The remake has been spiced up using a different vehicle: by adding an exploration of the complex world of modern international business. There is unease not just in the UK about the tax and employment consequences of the takeover proceeding, but also in America. Two US politicians, Democrat congressman John Delaney from Maryland and Democrat senator Tom Carper of Delaware, whose states each have large AZ workforces, have also entered the argument with concerns that their employees may suffer as a result of closures, while others are vexed that the US will lose out on tax revenues; one of the motivations for the takeover is so Pfizer can take advantage of the considerably lower rate of corporation tax offered in the UK.

Truly great story lines have multi-layered plots, subplots, strong characters and plenty of twists, and neither version of this tale disappoints. Pfizer CEO Ian Read yesterday faced his first grilling by two separate UK parliamentary committees regarding the company’s record of job cuts following previous acquisitions, tax and on other assurances he has made. Before the session even started that morning, Pfizer made the aggressive move of bypassing the AZ board to go directly to its shareholders, then stated AZ would face ‘challenges’ if it remains independent. The tension mounts.

Read’s responses to the committee were as predictable as they were unconvincing. Main highlights included that Pfizer will pursue a takeover with or without government approval, Read using ‘when’ instead of ‘if ‘ when referring to the deal; less than convincing responses when probed about the binding nature of assurances given, which would be subject to the company’s other obligations to its ‘fiduciary rights’; there would be job cuts of an unknown nature; he is a man of his word.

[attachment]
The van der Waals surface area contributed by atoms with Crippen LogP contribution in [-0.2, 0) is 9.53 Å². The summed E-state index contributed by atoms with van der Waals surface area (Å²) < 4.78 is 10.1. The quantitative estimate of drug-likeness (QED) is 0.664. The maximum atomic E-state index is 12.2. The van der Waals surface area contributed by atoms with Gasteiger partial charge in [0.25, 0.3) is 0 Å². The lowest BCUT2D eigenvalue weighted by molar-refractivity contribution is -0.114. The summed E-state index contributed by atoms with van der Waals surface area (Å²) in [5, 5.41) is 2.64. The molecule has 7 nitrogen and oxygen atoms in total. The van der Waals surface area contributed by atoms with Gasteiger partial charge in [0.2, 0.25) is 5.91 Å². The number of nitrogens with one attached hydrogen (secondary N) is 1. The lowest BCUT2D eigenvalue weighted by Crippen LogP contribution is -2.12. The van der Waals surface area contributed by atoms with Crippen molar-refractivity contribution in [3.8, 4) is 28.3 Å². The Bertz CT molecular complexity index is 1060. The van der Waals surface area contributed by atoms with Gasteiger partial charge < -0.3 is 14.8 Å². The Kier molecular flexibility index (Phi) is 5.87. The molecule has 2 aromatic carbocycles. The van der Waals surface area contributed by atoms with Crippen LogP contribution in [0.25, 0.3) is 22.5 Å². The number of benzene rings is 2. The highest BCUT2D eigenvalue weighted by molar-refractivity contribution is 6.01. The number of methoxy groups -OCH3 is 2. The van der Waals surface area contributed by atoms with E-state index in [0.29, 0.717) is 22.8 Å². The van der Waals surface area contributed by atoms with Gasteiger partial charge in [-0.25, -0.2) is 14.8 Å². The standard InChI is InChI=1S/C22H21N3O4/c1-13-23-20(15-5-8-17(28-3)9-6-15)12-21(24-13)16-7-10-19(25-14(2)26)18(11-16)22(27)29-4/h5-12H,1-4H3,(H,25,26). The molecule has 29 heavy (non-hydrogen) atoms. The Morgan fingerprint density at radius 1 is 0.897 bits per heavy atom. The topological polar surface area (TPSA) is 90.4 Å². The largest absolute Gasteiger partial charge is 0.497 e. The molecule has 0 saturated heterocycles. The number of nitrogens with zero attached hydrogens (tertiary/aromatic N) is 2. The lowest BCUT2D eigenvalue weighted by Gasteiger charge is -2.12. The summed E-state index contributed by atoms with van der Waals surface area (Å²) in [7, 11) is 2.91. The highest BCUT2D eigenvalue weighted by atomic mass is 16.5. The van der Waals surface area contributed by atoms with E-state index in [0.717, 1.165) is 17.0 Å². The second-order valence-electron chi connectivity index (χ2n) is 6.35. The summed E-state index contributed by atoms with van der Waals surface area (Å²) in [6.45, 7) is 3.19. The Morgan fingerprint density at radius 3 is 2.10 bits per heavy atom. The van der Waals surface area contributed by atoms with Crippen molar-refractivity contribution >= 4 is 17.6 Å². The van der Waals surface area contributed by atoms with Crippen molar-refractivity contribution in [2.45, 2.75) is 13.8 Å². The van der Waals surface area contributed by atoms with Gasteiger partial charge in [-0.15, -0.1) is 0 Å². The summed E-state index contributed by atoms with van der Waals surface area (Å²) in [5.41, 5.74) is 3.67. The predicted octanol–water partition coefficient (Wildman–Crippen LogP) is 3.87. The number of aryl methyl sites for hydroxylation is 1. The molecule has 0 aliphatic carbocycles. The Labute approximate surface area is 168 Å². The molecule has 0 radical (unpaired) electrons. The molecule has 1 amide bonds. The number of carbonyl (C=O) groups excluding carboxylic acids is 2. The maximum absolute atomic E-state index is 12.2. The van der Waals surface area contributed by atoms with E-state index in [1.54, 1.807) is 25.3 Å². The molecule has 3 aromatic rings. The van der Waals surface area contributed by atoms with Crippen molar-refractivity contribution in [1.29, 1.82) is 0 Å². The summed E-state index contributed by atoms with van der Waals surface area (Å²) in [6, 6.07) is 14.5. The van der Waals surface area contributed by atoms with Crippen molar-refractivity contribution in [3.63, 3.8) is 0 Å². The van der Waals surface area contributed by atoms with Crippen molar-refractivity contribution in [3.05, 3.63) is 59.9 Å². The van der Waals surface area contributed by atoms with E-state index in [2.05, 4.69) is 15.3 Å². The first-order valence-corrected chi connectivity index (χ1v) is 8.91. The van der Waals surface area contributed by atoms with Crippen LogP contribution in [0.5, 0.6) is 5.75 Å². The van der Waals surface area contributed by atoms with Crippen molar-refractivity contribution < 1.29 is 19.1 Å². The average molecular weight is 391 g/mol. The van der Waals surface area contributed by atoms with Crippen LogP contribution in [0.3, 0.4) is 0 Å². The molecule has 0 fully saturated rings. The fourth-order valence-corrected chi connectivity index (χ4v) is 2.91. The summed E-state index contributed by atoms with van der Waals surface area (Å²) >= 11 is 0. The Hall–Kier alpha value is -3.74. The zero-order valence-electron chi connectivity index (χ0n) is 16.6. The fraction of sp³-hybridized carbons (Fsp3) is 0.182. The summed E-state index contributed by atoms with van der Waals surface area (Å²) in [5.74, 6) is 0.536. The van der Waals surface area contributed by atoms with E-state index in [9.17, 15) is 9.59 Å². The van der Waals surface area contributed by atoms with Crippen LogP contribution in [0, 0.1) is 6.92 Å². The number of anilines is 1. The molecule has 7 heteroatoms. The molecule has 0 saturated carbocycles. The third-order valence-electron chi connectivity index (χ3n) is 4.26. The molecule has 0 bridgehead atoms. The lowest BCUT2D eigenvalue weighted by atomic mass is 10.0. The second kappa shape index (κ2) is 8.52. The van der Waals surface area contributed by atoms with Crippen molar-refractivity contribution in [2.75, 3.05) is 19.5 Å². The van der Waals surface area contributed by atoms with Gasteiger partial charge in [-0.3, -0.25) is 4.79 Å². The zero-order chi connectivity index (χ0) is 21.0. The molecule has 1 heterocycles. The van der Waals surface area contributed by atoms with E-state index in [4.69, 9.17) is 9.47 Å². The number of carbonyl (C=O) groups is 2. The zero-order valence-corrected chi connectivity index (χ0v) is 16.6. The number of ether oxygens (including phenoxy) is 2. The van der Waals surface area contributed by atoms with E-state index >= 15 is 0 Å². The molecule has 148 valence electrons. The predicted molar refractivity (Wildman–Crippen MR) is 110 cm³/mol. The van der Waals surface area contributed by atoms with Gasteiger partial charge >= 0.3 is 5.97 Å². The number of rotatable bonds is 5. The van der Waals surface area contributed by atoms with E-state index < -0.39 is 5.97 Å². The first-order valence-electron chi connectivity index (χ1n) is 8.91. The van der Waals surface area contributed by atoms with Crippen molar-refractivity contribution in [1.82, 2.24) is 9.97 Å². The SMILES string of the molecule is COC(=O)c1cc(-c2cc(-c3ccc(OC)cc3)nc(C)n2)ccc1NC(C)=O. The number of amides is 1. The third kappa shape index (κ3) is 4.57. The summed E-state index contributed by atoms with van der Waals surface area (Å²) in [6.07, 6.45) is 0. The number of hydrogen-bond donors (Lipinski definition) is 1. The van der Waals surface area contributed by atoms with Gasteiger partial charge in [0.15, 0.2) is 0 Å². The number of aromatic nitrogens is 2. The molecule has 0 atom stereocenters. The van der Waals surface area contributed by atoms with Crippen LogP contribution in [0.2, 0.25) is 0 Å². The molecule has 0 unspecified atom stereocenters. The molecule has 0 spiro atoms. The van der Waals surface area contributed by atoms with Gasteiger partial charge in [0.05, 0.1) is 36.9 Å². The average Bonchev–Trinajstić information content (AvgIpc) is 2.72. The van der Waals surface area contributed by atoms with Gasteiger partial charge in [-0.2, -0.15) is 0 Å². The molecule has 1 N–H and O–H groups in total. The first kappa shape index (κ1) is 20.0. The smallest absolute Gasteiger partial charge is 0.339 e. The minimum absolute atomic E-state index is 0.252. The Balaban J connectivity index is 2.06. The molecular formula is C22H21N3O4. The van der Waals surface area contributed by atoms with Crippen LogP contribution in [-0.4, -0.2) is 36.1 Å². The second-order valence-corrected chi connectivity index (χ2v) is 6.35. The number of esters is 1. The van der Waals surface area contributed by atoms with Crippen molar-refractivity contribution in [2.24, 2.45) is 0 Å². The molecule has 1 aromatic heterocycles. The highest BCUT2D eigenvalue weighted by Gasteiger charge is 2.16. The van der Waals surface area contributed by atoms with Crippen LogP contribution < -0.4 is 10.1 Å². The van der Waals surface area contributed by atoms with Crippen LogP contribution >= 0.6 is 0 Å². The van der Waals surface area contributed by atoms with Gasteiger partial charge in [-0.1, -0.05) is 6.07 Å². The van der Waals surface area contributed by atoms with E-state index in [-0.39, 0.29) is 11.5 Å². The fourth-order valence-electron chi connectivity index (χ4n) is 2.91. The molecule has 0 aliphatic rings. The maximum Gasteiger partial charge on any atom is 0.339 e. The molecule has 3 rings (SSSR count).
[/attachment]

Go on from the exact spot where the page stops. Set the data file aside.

Business secretary Vince Cable and AstraZeneca CEO Pascal Soriot, among others, joined Read in answering questions about jobs, tax, research and development. The stakes have been upped this time due to the scale and potential ramifications of this deal.

In short, the ability of the government to pursue Pfizer if it reneges on any deals or to hold it to account in any way looks dubious at best. Apart from admitting AZ paid no corporation tax last year due to losses and R&D spend, Pascal Soriot made all the right noises about being committed to jobs and research in the UK; after all, it would only be a continuation of the company’s current position. He was also anxious about a takeover seriously disrupting valuable R&D work to the detriment of patients.

The original was full of similar twists and villains, too. The Kraft CEO responsible for enacting the Cadbury takeover, Irene Rosenfeld, was summoned to appear before a House of Common’s committee for Business, Innovation and Skills to answer questions regarding Kraft’s reneging on promises not to cut jobs or close the Cadbury factory in Somerdale. She didn’t even turn up in person, sending four representatives instead, plus she’s been held up as a terrible example of corporate excess over her generous and unreflective-of-performance pay rises: a true modern-day super-villain.